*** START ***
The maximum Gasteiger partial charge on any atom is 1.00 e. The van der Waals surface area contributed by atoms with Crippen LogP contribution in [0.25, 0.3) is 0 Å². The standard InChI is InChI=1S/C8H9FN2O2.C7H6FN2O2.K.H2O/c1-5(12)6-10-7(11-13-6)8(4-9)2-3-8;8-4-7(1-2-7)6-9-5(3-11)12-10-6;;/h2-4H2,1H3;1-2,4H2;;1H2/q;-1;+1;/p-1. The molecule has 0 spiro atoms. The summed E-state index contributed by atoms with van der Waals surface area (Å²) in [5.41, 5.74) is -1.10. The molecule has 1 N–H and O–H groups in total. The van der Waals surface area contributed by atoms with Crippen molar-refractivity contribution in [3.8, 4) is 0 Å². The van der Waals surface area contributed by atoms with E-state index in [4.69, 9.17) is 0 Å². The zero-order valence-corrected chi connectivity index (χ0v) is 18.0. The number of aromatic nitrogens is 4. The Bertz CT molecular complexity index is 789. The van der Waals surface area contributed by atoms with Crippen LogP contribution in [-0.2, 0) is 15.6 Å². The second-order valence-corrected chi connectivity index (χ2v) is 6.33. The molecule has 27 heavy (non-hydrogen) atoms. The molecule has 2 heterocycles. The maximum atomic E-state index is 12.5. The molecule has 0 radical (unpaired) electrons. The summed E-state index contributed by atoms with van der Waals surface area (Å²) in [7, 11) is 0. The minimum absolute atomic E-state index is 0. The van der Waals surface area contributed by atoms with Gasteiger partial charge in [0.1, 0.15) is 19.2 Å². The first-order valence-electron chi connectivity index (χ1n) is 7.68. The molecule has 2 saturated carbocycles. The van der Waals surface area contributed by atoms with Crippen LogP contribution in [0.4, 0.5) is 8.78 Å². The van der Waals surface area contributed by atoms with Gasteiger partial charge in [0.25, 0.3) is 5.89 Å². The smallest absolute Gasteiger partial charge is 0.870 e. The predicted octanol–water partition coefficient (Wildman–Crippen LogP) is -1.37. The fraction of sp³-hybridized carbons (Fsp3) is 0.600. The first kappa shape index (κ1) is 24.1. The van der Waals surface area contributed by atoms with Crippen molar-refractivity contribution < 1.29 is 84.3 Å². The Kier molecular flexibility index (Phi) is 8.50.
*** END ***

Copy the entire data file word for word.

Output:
The maximum Gasteiger partial charge on any atom is 1.00 e. The van der Waals surface area contributed by atoms with Crippen LogP contribution in [0.25, 0.3) is 0 Å². The standard InChI is InChI=1S/C8H9FN2O2.C7H6FN2O2.K.H2O/c1-5(12)6-10-7(11-13-6)8(4-9)2-3-8;8-4-7(1-2-7)6-9-5(3-11)12-10-6;;/h2-4H2,1H3;1-2,4H2;;1H2/q;-1;+1;/p-1. The molecule has 0 spiro atoms. The summed E-state index contributed by atoms with van der Waals surface area (Å²) in [5.41, 5.74) is -1.10. The molecule has 1 N–H and O–H groups in total. The van der Waals surface area contributed by atoms with Crippen molar-refractivity contribution in [3.8, 4) is 0 Å². The van der Waals surface area contributed by atoms with E-state index in [4.69, 9.17) is 0 Å². The zero-order valence-corrected chi connectivity index (χ0v) is 18.0. The number of aromatic nitrogens is 4. The Bertz CT molecular complexity index is 789. The van der Waals surface area contributed by atoms with Crippen LogP contribution in [-0.2, 0) is 15.6 Å². The second-order valence-corrected chi connectivity index (χ2v) is 6.33. The molecule has 27 heavy (non-hydrogen) atoms. The molecule has 2 heterocycles. The maximum atomic E-state index is 12.5. The molecule has 0 radical (unpaired) electrons. The summed E-state index contributed by atoms with van der Waals surface area (Å²) in [7, 11) is 0. The minimum absolute atomic E-state index is 0. The van der Waals surface area contributed by atoms with Gasteiger partial charge in [0.1, 0.15) is 19.2 Å². The first-order valence-electron chi connectivity index (χ1n) is 7.68. The molecule has 2 saturated carbocycles. The van der Waals surface area contributed by atoms with Crippen LogP contribution in [0.4, 0.5) is 8.78 Å². The van der Waals surface area contributed by atoms with Gasteiger partial charge in [0.25, 0.3) is 5.89 Å². The smallest absolute Gasteiger partial charge is 0.870 e. The predicted octanol–water partition coefficient (Wildman–Crippen LogP) is -1.37. The fraction of sp³-hybridized carbons (Fsp3) is 0.600. The first kappa shape index (κ1) is 24.1. The van der Waals surface area contributed by atoms with Crippen molar-refractivity contribution < 1.29 is 84.3 Å². The Kier molecular flexibility index (Phi) is 8.50.